Remembering the Old, Adapting to the New

I found this in my draft files. It was written in December 2013. It reminds me of that time, and how much different things are now. The chapters of my life seem to be getting shorter and growing in number. One of my favorite things about writing all of the time is then being able to go back into your history and read it and experience the details from a new time and place.


Dec 16 2013

Winter seems to have pulled me from my regular walks in the outdoors. I find it more difficult to lift my head from the pillow each morning, and with the sun rising only a couple of minutes before the work day begins, I no longer have a morning routine that includes walking. It used to be the very thing that lured me from bed; what brought me my daily dose of perspective and sanity, and now it is completely absent. My work days are padded with hours of darkness on each side, with no margin. The world is cold. The nights are long.

I do not have much of a routine these days, or at least it has just completely changed. It has been about two and a half months since I moved out of my apartment, and that is difficult for me to really believe. It feels I have only been living this “new life” for a very short time, and to think I’ve been sleeping on couches for almost a quarter of a year fascinates me. Since moving out and working on this motorhome I will soon live in, life has surely changed. I suppose it’s only inevitable that my routine changes, too. Now I have a commute to my office. Now there is a television that is always on in the homes where I stay. I don’t read anymore. I don’t even take my computer out to write.

Normal life for now no longer means waking up so close to the water and being able to shoot off down on a morning walk with coffee in hand, or walk to my office down the road. It no longer is going home to the quiet of my own apartment, where I can read or write or watch a movie or cook or do whatever I want. No more city life just outside my door, or regular grocery shopping trips to stock the shelves of my cupboard or fridge.

No. Right now I don’t even have my own fridge. For now it is waking up on a couch and folding the cheetah-print snuggie my sister lends me, throwing on the clothes I pulled from the rubbermaid bins in my car the night before and heading out into the frigid cold to warmup the Sub before making the commute to my office, which is really the only place I am ever alone these days.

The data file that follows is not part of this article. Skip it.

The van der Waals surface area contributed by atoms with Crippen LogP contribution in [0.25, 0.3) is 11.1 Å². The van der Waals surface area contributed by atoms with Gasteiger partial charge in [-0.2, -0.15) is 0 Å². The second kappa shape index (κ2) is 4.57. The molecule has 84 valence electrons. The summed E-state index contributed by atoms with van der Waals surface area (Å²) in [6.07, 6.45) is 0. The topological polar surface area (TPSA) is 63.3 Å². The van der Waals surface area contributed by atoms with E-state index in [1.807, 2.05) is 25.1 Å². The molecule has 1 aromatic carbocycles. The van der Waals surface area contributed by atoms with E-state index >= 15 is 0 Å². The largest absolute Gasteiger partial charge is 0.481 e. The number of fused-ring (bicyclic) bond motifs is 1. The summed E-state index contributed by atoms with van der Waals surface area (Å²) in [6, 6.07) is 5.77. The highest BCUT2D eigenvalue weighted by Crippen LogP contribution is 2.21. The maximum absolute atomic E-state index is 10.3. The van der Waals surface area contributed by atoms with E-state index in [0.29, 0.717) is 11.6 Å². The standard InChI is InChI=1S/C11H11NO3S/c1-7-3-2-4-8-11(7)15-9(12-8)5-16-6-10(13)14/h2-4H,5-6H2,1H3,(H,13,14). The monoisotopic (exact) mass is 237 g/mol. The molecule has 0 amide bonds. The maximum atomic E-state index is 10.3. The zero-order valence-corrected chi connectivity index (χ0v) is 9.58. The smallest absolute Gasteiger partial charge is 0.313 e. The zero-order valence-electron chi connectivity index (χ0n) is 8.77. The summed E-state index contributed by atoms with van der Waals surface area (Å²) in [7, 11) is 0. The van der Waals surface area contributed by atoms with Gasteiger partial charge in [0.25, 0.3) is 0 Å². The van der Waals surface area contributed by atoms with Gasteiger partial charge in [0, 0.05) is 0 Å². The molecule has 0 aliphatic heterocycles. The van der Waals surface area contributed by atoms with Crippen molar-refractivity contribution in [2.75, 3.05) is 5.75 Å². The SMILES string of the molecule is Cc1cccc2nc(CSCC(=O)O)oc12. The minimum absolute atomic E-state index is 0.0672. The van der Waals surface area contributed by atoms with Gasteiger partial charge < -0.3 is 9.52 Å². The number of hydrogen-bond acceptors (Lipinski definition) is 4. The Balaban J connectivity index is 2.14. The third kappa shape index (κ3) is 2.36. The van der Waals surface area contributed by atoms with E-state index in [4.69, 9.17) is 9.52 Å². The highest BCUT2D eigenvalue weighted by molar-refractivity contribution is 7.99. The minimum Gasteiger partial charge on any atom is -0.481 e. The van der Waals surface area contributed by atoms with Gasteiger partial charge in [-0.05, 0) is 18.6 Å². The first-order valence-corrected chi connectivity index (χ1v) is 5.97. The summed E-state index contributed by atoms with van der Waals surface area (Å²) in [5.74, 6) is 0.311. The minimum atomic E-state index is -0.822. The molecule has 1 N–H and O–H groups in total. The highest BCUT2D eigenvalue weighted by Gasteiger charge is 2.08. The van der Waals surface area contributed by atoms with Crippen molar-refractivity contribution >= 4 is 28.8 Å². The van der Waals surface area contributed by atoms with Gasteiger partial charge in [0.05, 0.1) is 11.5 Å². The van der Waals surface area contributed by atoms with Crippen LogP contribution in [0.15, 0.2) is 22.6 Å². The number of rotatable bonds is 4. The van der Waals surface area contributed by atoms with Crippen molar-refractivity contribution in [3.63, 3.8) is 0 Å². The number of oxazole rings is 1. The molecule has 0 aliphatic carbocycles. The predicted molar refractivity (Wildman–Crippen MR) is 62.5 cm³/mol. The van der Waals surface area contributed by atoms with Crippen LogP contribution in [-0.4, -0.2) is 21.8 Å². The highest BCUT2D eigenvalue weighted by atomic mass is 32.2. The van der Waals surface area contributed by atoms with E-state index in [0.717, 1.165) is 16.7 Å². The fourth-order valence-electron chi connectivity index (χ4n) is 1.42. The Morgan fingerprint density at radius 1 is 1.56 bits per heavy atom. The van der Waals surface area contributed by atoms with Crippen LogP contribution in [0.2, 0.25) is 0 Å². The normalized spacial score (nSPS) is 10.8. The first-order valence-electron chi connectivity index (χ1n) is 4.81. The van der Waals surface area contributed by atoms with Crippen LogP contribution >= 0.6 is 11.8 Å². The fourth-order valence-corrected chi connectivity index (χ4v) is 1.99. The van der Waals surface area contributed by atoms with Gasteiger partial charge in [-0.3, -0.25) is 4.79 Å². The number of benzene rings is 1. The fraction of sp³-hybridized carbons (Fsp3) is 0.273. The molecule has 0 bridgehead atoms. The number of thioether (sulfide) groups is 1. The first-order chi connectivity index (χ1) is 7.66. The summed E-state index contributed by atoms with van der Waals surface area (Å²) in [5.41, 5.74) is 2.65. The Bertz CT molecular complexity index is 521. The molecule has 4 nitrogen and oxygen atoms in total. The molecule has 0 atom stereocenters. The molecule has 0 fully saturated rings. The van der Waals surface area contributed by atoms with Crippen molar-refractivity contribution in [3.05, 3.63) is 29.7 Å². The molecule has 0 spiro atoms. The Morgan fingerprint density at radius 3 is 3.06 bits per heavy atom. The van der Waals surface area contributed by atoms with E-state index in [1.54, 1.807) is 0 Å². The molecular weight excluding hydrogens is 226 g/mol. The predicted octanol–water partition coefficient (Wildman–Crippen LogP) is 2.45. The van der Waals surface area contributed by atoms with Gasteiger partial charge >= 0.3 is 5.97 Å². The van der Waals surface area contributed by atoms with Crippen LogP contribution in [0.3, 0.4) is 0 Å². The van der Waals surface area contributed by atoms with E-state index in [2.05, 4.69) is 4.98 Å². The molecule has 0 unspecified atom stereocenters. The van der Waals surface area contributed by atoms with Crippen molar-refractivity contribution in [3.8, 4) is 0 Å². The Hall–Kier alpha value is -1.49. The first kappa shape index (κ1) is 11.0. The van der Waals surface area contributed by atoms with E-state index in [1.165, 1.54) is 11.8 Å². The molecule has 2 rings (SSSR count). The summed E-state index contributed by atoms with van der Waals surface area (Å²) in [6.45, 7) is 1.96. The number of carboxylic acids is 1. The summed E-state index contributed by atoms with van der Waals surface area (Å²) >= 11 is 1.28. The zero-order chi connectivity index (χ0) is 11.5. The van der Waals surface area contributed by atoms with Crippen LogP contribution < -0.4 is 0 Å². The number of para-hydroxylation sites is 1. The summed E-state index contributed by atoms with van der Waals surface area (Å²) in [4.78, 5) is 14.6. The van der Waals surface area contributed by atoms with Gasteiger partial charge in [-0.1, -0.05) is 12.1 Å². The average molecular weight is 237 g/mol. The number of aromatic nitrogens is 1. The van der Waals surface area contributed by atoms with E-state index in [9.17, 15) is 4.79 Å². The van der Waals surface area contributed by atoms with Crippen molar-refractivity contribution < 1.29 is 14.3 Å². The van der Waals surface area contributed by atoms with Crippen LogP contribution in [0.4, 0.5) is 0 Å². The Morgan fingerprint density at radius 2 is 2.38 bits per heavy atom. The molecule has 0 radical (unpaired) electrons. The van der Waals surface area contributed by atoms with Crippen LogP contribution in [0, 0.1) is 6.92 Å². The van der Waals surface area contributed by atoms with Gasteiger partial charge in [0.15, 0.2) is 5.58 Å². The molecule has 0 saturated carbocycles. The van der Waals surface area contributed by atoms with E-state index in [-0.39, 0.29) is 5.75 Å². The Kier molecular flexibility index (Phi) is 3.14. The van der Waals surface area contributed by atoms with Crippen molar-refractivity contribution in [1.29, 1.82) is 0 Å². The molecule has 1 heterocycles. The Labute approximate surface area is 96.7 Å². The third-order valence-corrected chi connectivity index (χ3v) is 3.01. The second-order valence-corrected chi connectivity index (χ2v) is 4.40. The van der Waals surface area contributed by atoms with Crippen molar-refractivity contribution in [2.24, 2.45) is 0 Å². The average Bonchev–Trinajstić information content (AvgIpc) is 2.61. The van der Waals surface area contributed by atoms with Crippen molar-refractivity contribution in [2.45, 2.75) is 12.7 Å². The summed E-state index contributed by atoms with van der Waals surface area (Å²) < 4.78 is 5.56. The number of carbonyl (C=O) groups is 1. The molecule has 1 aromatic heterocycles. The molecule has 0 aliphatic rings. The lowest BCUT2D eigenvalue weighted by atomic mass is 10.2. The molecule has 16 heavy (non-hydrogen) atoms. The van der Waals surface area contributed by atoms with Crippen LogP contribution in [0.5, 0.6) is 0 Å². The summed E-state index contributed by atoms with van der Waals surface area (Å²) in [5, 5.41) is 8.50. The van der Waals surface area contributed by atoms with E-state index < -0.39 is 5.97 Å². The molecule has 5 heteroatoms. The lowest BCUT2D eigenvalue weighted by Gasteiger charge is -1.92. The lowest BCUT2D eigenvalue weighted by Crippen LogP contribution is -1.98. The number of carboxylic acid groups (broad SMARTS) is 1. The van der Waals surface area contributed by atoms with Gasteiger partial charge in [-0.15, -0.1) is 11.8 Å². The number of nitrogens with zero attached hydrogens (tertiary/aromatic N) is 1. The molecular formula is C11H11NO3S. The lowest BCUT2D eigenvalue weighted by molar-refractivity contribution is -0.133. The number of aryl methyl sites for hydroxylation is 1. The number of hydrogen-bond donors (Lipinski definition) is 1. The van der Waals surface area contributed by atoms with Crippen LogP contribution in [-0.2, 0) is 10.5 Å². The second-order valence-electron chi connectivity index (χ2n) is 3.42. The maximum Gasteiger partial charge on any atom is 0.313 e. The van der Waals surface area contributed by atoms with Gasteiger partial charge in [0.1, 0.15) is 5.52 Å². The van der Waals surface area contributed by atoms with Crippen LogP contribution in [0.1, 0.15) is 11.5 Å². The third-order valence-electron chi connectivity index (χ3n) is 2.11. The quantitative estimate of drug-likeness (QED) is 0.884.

While my routine changes, I am forced to adapt. I often think my thirst for adventure is sourced from a desire to know if I actually can adapt. I want to test myself, I suppose. If I can do this thing, and be able to survive it, then I can do other things and be able to survive those.

With all of the luxuries available, especially where I come from, it is easy to convince ourselves that there are some things we would not be able to handle or not be able to live without. We “necessitize” objects or ways of living and tell ourselves we could not live without whatever it is. But we can. We do what we must to survive, like all animals. When we have no choice, we make it work. Every so often it’s fun to remove that choice to remind myself that I can make it work.

I think that once we know we can live without something, we can better choose those things with which we want to live. This idea frays the ropes of dependency, allowing us to thrive by choice of what we want, rather than being told what we need.

The onset of winter seems to have come at the same time as the onset of this new life, blurring the line around what causes which change. But maybe winter is the best time for this transition in my life, for I know it is only a transition anyway. Though I am often anxious with the urge to go outside before darkness each afternoon, I remind myself of the importance of patience. While I miss my walks before and after work, I know the darkness of winter will slowly fade into the light of spring, and before long I will spend more time outside. Those nights spent reading or writing in the old life have been replaced with dinners and movies and television shows with family, and I am lucky to have a choice between two great places to regularly rest my head amongst loved ones. Once the RV is ready to go, there will be plenty of time alone and afoot. I’ll be off exploring other neighborhoods or cities or regions, and again I will be forced to adapt to another style of life.


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